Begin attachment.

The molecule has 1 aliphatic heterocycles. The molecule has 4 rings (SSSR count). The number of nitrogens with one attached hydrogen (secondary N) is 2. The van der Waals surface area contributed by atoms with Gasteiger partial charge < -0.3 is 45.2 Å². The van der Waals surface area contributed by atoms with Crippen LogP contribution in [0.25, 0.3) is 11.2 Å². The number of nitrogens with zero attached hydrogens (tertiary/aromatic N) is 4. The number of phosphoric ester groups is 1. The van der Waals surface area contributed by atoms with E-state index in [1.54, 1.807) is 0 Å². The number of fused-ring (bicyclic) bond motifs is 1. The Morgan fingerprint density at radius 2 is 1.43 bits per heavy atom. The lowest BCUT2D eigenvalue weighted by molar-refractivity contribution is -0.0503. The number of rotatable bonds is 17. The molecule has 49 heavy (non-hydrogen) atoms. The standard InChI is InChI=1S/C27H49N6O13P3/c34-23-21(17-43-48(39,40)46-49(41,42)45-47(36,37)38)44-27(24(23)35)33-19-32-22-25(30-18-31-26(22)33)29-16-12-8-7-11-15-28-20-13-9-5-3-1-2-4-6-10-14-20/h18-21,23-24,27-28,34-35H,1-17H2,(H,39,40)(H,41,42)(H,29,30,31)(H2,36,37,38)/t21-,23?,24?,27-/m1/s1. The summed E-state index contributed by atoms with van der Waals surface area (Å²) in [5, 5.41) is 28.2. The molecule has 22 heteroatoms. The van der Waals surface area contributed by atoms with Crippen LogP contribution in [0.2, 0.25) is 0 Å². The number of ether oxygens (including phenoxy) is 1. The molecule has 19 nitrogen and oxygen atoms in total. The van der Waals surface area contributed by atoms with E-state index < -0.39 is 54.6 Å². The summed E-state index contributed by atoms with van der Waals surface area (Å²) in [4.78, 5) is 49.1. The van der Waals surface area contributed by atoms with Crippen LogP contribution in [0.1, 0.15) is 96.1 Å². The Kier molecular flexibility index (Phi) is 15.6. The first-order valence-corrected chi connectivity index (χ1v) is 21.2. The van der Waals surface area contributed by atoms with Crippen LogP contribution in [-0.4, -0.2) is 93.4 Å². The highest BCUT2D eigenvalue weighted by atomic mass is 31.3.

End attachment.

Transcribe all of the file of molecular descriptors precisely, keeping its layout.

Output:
The molecule has 1 aliphatic heterocycles. The molecule has 4 rings (SSSR count). The number of nitrogens with one attached hydrogen (secondary N) is 2. The van der Waals surface area contributed by atoms with Gasteiger partial charge < -0.3 is 45.2 Å². The van der Waals surface area contributed by atoms with Crippen LogP contribution in [0.25, 0.3) is 11.2 Å². The number of nitrogens with zero attached hydrogens (tertiary/aromatic N) is 4. The number of phosphoric ester groups is 1. The van der Waals surface area contributed by atoms with E-state index in [1.54, 1.807) is 0 Å². The number of fused-ring (bicyclic) bond motifs is 1. The Morgan fingerprint density at radius 2 is 1.43 bits per heavy atom. The lowest BCUT2D eigenvalue weighted by molar-refractivity contribution is -0.0503. The number of rotatable bonds is 17. The molecule has 49 heavy (non-hydrogen) atoms. The standard InChI is InChI=1S/C27H49N6O13P3/c34-23-21(17-43-48(39,40)46-49(41,42)45-47(36,37)38)44-27(24(23)35)33-19-32-22-25(30-18-31-26(22)33)29-16-12-8-7-11-15-28-20-13-9-5-3-1-2-4-6-10-14-20/h18-21,23-24,27-28,34-35H,1-17H2,(H,39,40)(H,41,42)(H,29,30,31)(H2,36,37,38)/t21-,23?,24?,27-/m1/s1. The summed E-state index contributed by atoms with van der Waals surface area (Å²) in [5, 5.41) is 28.2. The molecule has 22 heteroatoms. The van der Waals surface area contributed by atoms with Crippen LogP contribution in [0.2, 0.25) is 0 Å². The number of ether oxygens (including phenoxy) is 1. The molecule has 19 nitrogen and oxygen atoms in total. The van der Waals surface area contributed by atoms with E-state index < -0.39 is 54.6 Å². The summed E-state index contributed by atoms with van der Waals surface area (Å²) in [4.78, 5) is 49.1. The van der Waals surface area contributed by atoms with Crippen LogP contribution in [0.1, 0.15) is 96.1 Å². The Kier molecular flexibility index (Phi) is 15.6. The first-order valence-corrected chi connectivity index (χ1v) is 21.2. The van der Waals surface area contributed by atoms with Crippen LogP contribution in [-0.4, -0.2) is 93.4 Å². The highest BCUT2D eigenvalue weighted by atomic mass is 31.3.